The most basic policy of school sports - the
premise and the first rule - is that persons must be students
of the schools they represent in competition.
1. The legislation provides at best no net gain in participation opportunities:
· Unenrolled students will displace enrolled students for the limited number of playing positions on public school teams.
2. The legislation provides a disincentive for nonpublic and charter schools to maintain existing teams or create new teams, likely resulting in fewer opportunities:
· Schools with struggling programs will have less incentive to keep them; schools without programs will have no incentive to start them.
3. The legislation creates a management nightmare:
· School calendars differ for vacations and exams and grading periods; school requirements and penalties differ for attendance, academic eligibility and codes of conduct.
4. There is no oversight of unenrolled student's behavior, attendance, curriculum or progress toward graduation.
· The academic integrity of educational athletics will be lost.
5. The legislation is a return to big government:
· Legislature making rules for schools, even in the area of voluntary, extracurricular activities.
6. The legislation will outrage the parents of enrolled students when their children lose participation opportunities to unenrolled children who spend no time in that school's classroom and are unaccountable to that school's administration and board of education.
If this legislation passes, it won't be too long until the starting 5 for your public school's basketball teams is as follows:
Point Guard: 5'8" freshman who attends a small Christian school in the next town.
Shooting Guard: 6'0" sophomore sharpshooter who attends that same Christian school but played basketball at your cross-town rival public high school last season.
Center: 6'8" out-of-state transfer who was academically ineligible the previous year, but is home schooled and eligible now. It's uncertain if he's a junior, senior or in his 5th year of "high school."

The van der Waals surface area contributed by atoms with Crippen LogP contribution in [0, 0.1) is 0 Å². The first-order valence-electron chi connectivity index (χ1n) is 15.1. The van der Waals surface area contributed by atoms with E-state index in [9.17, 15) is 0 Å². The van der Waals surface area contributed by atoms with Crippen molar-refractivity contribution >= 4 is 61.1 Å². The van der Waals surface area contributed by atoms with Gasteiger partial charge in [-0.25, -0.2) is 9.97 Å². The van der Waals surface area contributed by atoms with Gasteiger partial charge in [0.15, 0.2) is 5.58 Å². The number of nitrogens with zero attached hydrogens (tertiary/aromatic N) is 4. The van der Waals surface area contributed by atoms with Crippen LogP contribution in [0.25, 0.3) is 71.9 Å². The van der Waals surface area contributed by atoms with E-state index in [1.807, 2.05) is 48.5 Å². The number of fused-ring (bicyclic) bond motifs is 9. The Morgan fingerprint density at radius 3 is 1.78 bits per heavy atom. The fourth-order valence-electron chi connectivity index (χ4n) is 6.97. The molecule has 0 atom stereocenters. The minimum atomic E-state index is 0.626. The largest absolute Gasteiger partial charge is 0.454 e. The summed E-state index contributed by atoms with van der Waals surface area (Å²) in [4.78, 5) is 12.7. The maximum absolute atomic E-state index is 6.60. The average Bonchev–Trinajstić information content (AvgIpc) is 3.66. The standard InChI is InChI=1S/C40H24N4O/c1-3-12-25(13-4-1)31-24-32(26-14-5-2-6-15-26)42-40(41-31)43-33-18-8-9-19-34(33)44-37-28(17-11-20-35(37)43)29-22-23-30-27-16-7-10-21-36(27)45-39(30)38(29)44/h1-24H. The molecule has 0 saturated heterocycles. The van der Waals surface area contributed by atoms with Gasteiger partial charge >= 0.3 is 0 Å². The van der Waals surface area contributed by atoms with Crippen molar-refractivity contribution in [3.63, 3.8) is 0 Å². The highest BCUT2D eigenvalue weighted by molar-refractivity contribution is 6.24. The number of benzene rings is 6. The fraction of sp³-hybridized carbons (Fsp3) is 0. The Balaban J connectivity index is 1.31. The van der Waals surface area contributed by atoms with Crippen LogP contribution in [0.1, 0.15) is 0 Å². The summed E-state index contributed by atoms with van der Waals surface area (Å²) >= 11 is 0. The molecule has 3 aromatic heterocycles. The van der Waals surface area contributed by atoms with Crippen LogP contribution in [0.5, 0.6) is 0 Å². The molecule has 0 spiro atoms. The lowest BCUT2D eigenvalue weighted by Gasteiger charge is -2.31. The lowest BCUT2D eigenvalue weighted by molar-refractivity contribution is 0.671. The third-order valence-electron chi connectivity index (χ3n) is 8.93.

Power Forward: 6'5" junior who for 3 years has attended a charter school 30 miles away from your school.
Shooting Forward: 6'2" senior who's home schooled and playing on his 4th different team in four years.
If that's what you want, stay silent while
others play the game on their home court without any opponents
1. A student who lives in Lansing and is home schooled . . .
· Could participate on Lansing Eastern's football team in the fall, Lansing-Sexton's basketball team in the winter, and Lansing Everett's baseball team in spring.
· Could participate in the same sport at three different Lansing high schools during three years.
2. A student enrolled in Williamston schools all his/her life and who was a par-ticipant on its high school sports teams for three years . . .
· Could lose his spot as quarterback to a student who has never attended Williamston Public Schools.
· Could get cut from the softball team because of the addition of four stu-dents who are not enrolled at Williamston High School, one of whom at-tends a Christian school, the second who attends a charter school, the third who is home-schooled and the fourth who attends no school at all but simply lives in the district.
3. A student who attends one school while playing on the sports teams of an-other school could have different calendars for academics and athletics, re-quiring the student to choose between . . .
· Studying for exams of one school and playing for the sports teams of the other;
· Taking those exams of one school and playing for the sports teams of the other,
The student could miss the contests to study or take exams, thus hurting more than helping the team.
4. So many students could abandon the
existing sports program of a nonpublic or charter school that
the nonpublic or charter school is left with insufficient participants
to sustain a team, or multi-levels of teams, thus hurting more
stu-dents of nonpublic schools than are helped.